Our team of biology experts are developing solutions that will enable seeds to survive the harsh transit to - and environment on - the Lunar surface. They work with our team of engineers who are designing containers to insulate and protect the precious cargo of live seeds, as well as broadcast images of their growth back to Earth.
We can't go anywhere without people. We plan to engage citizen scientists and school children from around the world to help us develop and test a range of seed species to identify varieties best suited for growth on the Lunar surface. Opening the scientific process to the public will allow us to provide unique educational opportunities, as well as inspire innovation.
In April 2022, we were selected from a number of competitors for a free place on board a commercial Lunar Lander travelling to the Moon’s surface in late 2024.
This mission, which will involve a number of firsts in space travel history, will include a set of seeds and plants carefully selected to withstand the conditions present on the transit to the moon, as well as on the surface. By landing our payload on the Lunar surface, we aim to show growth (germination and/or growth from dormant plant state) within the first 72 hours of landing.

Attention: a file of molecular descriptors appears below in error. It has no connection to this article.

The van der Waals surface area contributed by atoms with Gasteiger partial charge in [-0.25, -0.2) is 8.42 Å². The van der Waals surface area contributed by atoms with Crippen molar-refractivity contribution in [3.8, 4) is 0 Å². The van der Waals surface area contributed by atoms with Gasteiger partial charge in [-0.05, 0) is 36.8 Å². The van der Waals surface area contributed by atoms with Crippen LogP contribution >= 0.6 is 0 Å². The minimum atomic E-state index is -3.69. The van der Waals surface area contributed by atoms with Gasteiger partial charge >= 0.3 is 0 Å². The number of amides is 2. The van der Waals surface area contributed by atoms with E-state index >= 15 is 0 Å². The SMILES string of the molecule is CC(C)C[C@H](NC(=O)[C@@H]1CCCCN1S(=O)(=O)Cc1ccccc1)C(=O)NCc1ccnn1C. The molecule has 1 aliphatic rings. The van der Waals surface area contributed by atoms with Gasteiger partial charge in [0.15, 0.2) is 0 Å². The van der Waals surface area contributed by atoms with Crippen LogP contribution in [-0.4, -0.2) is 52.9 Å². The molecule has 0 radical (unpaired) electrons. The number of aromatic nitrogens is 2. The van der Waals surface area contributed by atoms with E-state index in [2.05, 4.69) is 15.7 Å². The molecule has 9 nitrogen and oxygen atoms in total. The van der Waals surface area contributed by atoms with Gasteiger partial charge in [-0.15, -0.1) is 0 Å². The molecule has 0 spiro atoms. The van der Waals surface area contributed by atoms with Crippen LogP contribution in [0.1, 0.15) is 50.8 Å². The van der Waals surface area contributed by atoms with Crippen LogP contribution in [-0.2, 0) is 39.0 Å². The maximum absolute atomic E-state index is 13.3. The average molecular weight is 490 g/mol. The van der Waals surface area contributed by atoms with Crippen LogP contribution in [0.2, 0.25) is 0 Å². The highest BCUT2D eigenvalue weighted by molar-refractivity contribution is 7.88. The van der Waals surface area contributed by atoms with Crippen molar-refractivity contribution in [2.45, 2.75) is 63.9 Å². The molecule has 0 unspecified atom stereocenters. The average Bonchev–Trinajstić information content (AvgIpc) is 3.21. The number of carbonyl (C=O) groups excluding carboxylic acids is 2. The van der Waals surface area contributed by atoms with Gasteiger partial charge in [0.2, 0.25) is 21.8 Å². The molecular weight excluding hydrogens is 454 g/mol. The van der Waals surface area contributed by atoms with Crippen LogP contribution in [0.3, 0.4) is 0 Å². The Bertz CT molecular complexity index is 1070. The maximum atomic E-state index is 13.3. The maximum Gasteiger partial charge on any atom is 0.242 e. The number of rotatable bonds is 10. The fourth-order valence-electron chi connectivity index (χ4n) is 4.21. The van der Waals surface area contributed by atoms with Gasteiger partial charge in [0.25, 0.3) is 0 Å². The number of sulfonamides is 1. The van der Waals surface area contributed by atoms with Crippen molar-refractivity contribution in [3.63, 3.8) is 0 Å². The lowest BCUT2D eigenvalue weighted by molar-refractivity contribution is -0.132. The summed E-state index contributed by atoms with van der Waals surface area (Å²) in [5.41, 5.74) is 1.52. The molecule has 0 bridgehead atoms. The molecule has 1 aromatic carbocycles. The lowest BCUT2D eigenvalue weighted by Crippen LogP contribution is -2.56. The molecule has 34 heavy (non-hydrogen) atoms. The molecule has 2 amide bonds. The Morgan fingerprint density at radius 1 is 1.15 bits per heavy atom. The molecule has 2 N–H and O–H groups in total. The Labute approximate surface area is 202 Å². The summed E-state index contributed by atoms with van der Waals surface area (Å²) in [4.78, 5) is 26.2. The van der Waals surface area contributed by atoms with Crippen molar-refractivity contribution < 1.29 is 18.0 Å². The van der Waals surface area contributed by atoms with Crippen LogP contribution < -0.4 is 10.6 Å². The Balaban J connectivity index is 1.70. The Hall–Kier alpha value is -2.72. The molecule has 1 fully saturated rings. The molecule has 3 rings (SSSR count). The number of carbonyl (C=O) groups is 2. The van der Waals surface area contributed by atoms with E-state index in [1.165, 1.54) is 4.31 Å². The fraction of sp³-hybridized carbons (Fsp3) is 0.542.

The motivation for such a mission comes from humanity’s passion to explore and see life thrive in barren landscapes. We see the ALEPH-1 payload as the first step towards our eventual goal of providing plants for food, medicine, oxygen production and general wellbeing for future astronauts inhabiting the moon and beyond.
The selection of seeds will be accomplished by a combination of rigorous scientific research and the innovation of the crowd. By engaging the public and school children alongside our panel of biology experts, we can harness the best Earth has to offer.
Whilst on the moon, the cameras and sensors present in the ALEPH-1 container will provide data on plant growth and health that we can compare with our control experiments here on Earth. This data will be made openly available via our website, along with data from participating schools and universities who will contribute to our international bank of control experiments.
By sharing the data and involving students from around the world, we aim to make ALEPH-1 everyone's chance to contribute to the future of space exploration.